- Snapchat has removed a Juneteenth filter that placed people in front of the Pan-African flag and asked users to “smile” to break the chains that floated up in the background.
- Before the filter was taken down, many people called it an insensitive way to honor Juneteenth, a holiday that celebrates the end of slavery in America.
- Snapchat released a statement claiming that this filter was not reviewed before it was posted and went live on the app in error.
- The company apologized and said it is investigating how the mistake was made.
Filter Leads to Outrage
Snapchat has removed its Juneteenth filter that asked users to “smile” to break chains after it drew criticism online from those who called it tone-deaf and offensive.
The filter placed Snapchat users in front of the Pan-African flag, alongside a logo that says “Juneteenth Freedom Day.” When a user smiled, a common request for filters on the app, chains would float up in the background, break, then disappear. The filter generated attention when journalist and digital strategist Mark S. Luckie posted a video of him using it.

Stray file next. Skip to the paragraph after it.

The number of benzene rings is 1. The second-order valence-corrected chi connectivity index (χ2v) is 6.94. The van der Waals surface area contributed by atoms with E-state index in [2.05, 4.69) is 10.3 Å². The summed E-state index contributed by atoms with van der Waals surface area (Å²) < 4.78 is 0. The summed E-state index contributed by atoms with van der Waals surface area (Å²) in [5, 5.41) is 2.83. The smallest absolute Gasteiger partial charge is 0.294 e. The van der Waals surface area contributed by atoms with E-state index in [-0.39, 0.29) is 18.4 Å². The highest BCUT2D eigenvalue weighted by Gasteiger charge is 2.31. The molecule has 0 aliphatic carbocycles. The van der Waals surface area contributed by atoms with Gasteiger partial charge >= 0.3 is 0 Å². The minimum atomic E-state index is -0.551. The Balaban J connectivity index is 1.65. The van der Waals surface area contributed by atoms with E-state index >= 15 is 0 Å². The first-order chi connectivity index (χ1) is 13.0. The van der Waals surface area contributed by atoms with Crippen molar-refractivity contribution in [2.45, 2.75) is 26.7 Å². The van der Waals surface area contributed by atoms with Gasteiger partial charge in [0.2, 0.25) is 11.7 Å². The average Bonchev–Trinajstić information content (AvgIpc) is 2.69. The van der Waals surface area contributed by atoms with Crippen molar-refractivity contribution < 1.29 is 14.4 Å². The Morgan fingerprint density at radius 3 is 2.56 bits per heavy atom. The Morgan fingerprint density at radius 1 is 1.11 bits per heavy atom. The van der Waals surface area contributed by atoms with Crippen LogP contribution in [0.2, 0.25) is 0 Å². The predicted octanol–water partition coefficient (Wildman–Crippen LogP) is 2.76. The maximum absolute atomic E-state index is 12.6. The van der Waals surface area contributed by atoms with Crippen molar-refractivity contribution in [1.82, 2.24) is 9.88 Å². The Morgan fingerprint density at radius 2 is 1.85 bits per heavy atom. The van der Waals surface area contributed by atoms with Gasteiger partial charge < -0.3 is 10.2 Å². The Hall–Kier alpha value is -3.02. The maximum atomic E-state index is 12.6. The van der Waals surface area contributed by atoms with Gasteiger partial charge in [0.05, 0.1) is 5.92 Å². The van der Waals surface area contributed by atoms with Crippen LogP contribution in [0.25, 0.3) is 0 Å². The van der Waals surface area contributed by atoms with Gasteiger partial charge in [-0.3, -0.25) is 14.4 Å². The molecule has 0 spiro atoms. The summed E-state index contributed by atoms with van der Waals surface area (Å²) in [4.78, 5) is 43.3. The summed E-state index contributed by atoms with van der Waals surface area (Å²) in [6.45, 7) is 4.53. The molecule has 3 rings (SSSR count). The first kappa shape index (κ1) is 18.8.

Many shared Luckie’s video and condemned Snapchat for releasing the filter. Among other critiques, users called it an insensitive way to honor Juneteenth, a holiday that celebrates the end of slavery in the United States.
“This is what happens when you don’t have any black people on the product design team,” wrote Ashten Winger, a multimedia designer who used to work for the social media company. “As a Snap alumni, this is extremely embarrassing.”
“Do we need to get into this or do you think snapchat knows why this is fucked up?” one Twitter user asked.
“I rather Juneteenth go back to being an obscure holiday if this is what is going to happen. This is ridiculous,” another person said.
Snapchat Removes Filter and Apologizes
As criticism began to pour in, Snapchat removed the filter and issued an apology for ever posting it. The company claimed it went on the app in error.